is there a way to have a column round automatically instead of having to round onto another column? I don't want to add another column to just be able to round. -- denhar ------------------------------------------------------------------------ denhar's Profile: http://www.excelforum.com/member.php?action=getinfo&userid=24089 View this thread: http://www.excelforum.com/showthread.php?threadid=378356 If the column contains formulas, the formulas can incorporate the Round() function within themselves. For example, if the formula is: =A1*B1 it could be revised to: =ROUND(A1*...

Hello How can i round float to 2 digits after '.' ? Thanx Quick and Dirty: Multiply by 100, add 0.5 (to round up correctly). convert to long, then back to float, then divide by 100. This is limited to values that will fit within a long, and is not efficient. It is reliable. also: float val; val = val - fmod(val, .01); Or, the real thing: char *_fcvt( double value, int count, int *dec, int *sign ); Which is a char string, which you can then feed to atof() and get your rounded value back. Alas, beware errors in precision limits! Balboos user@domain.invalid wrote: >...

I'm using Excel 2007 but 'save as' 97-2003 as colleagues have different versions. All number formats are set to 2 decimal places. I'm finding that percentage calculations are rounding up to 2 decimal places but when the result in currency is subtracted from another figure the sum is rounded down. This gives results such as 6 - 3 = 4. I'm sure there must be a simple answer but I can't find it. Hoping someone here knows, as checking all simple calcuations is getting ridiculous ! Carrie "Carrie" <pantscarolyn.smith2@ntlworld.com> w...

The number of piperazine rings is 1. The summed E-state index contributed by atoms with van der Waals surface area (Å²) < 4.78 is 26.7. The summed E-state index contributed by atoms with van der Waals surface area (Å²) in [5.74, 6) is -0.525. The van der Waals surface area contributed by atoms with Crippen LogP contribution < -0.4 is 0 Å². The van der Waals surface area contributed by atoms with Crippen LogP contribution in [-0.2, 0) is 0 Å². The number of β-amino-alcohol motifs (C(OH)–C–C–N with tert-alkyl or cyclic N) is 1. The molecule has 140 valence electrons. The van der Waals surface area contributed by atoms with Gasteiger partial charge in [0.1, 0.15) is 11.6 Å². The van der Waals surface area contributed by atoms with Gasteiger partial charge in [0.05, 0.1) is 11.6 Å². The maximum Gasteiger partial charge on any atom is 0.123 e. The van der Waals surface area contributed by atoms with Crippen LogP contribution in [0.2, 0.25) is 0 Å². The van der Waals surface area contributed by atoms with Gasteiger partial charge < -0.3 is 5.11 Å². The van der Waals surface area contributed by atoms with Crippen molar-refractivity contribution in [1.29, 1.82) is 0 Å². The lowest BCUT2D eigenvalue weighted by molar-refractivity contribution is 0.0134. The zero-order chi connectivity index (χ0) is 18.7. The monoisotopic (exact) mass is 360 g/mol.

Hi, I am using the Sales Global Procedure SOP_Calculate_Trade_Discount_Split. This procedure returns the line trade discount. The line trade discount returned is rounded off. eg: if value is 6.76 then it returns 7.00. Is there some place where i can specify to turn off the rounding off? The output type is Currency. Any help is greatly appreciated. Thanks & Regards, Sup ...

Good Morning & a Happy New Year to all subscribers in this group. I want to round up Start times and round down Finish times to the next or previous 15 minutes in my spreadsheet. I have found MROUND but this does not work for me in all cases. There does not seem to be MROUNDUP or MROUNDDOWN available. I can get the results I want using a VLOOKUP table but is there another way? Regards to all, Dave Moore =FLOOR(A1,TIME(,15,)) =CEILING(A1,TIME(,15,)) -- David Biddulph DaveMoore wrote: > Good Morning & a Happy New Year to all subscribers in this group. > >...